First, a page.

My experience is that pitching is indeed on the rise but that most lawyers just hate it and that very few firms succeed in producing consistently high quality proposals. Many have even outsourced it entirely to the marketing departments.
A while ago, a colleague sent me a copy of an article that appeared in the Dutch magazine Mr. In the article several Dutch law firms comment on the ever more popular technique to use request for proposals (‘pitches') to select law firms and how they deal with it.
Besides the somewhat mathematically puzzling conclusion that law firms in The Netherlands seem to win the large majority of the pitches they participate in, the article also contains some remarkable phrases: "Pitching forces you to listen very carefully to the needs of the client and look at yourself in the mirror." And: "All the firms conduct a thorough evaluation of every pitch they participate in." Or: "At the debriefing, negative experiences are shared with everyone." And this one: "Everybody seems to agree that pitching is a fun and exciting process to which lawyers contribute with a lot of enthusiasm."
I leave it up to the reader to decide whether the journalist lives on Mars or whether he was the victim of a tiny little bit of window-dressing. Anyway, my experience is that pitching is indeed on the rise but that most lawyers just hate it and that very few firms succeed in producing consistently high quality proposals. Many have even outsourced it entirely to the marketing departments.
The glooming reality is one of despairing marketing managers, working late, struggling to produce an urgent pitch that has sit on the desk of the lawyer for two weeks and for which they hardly received any input, leaving them with no other choice but to generate the next dreary, where-have-I-seen-this-one-before proposal. Yes, some of the firms have reached decent levels, mainly because they have top quality marketing people, fully supported by the partnership. But the average pitch is just below standards (as are, by the way, many requests for proposals and selection processes…).
Why is it that lawyers manage unique occasions to impress potential clients so poorly? There are lawyers, blessed with a loyal client portfolio, who just don't find this sort of activity intellectually stimulating and who admit that they are not good at it. But they are a small minority. Two other maggot-like scoundrels principally gnaw at the quality of pitching: the system and testosterone.
It's the system, stupid!
Today's law firms are not made for pitching. Pitches generally arrive on the desk of the rainmakers who don't really need them. Preparing pitches fall in the time management bag where similar items such as ‘appraisal interviews', ‘transaction debriefings', ‘giving feedback to associates' and ‘spending time with my family' are waiting for Godot. That bag is labelled ‘Important, but there is always something more urgent and more billable'. By the time pitches really get urgent, they become the marketing department's problem.
If ‘the system' is not really favouring ‘preparing pitches', what to say about ‘evaluating and debriefing pitches'. Which lawyer wants to spend lawyer time, the only resource on earth scarcer than oil, to evaluate a thing of the past that was ill prepared in the first place? As long as non-billable remains ‘non-billable' and not ‘investment time' and as long as firms have not sorted out how to structure that investment time, evaluating pitches will remain lip-service.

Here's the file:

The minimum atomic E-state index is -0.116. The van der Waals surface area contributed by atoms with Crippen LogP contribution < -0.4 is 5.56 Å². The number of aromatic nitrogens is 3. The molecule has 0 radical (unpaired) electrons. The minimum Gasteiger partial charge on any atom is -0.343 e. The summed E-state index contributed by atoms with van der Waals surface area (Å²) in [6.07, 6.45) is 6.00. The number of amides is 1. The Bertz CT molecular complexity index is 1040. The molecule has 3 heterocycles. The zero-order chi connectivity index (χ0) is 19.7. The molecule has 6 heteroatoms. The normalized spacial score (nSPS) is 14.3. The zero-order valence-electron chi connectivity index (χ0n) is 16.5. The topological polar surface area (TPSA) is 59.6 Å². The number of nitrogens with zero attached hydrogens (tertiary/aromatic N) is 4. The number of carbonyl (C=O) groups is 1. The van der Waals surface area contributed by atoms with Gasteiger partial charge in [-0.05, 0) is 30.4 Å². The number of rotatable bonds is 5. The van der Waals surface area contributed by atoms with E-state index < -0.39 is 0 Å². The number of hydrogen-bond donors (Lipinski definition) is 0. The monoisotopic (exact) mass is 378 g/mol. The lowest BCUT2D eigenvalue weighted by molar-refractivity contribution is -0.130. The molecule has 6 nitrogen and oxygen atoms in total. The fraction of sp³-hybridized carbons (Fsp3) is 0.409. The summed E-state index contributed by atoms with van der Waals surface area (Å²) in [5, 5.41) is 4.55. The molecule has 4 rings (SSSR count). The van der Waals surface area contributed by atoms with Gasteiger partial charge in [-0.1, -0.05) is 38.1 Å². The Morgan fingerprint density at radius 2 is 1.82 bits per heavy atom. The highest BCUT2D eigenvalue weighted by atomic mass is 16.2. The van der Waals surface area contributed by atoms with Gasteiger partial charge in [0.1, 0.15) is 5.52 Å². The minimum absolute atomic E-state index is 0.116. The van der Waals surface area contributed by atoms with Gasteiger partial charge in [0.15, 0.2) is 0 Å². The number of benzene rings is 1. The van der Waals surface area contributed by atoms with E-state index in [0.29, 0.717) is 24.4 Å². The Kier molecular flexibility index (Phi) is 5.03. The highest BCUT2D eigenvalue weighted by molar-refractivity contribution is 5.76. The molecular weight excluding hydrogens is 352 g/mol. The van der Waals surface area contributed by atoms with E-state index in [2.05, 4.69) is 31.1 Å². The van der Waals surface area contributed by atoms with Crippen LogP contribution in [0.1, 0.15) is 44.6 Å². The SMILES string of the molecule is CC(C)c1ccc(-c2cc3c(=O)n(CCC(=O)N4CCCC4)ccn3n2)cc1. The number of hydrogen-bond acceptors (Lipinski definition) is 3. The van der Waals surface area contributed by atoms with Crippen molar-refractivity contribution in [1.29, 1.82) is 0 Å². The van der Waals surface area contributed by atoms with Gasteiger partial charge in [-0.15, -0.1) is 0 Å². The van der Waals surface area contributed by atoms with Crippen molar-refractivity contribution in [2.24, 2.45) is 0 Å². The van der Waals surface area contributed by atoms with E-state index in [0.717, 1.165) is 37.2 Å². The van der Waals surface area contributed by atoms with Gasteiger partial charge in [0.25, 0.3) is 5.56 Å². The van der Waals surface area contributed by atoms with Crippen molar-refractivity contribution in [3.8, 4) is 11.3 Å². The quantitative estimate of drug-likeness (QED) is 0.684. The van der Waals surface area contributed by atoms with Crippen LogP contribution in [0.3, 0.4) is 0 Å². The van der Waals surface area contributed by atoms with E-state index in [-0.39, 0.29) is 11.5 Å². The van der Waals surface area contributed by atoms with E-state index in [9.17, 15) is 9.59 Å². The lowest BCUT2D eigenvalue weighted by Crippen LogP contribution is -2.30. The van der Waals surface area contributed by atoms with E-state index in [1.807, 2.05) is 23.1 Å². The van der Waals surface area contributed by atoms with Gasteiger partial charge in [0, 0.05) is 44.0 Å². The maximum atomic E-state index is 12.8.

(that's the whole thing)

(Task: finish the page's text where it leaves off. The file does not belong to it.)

"Law firms are temples of testosterone"
This quote of the century is not mine, unfortunately. It comes from Ben F. Johnson III, Alston & Bird's managing partner for a decade. In the article Humble Lawyers: The Key to Pleasing Clients,he points out that "lawyers who pride themselves how tough they are" are making a fatal mistake, preventing them to deliver service that is of the highest possible level.
I would take that reasoning one step further: testosterone-overdoses are not only detrimental to client service; they are one of the most important obstacles to excellence in general. And pitching in particular. Why? Because pitching is about winning and losing, the favourite playing field of testosterone.
In the testosterone universe:
- ‘Having to participate in pitching' means: "my reputation and expertise are not enough to win the client."
- ‘Having to participate in pitching for an existing client' means: "I have messed up."
- ‘Carefully preparing a pitch' means again: "I am afraid my reputation and expertise are not enough to win the client."
- ‘Asking other partners or the marketing department to help in preparing the pitch' means: "I am not able to win business on my own".
- ‘Thoroughly evaluating lost pitches' means: "there might be good reason why I lost the pitch".
- ‘Thoroughly evaluating successful pitches' means: "this win comes unexpected."
Finding the right strategy, tactics and tone in a pitch requires empathy, curiosity and healthy doses of modesty. The more a firm is ego-driven, the less performing it will be in generating great proposals. As long as the rainmakers don't take it serious, no one will.
Pitching is not rocket-science. It is fairly easy to train pitching skills, it is not that complicated to set up a decent pitching process or to install best practices. But as so often, skills and processes mean nothing if the values and the culture of the firm are not aligned. Good firms train lawyers in pitching and support them with pitching processes. Great firms build environments that stimulate and motivate those skilled and well supported lawyers.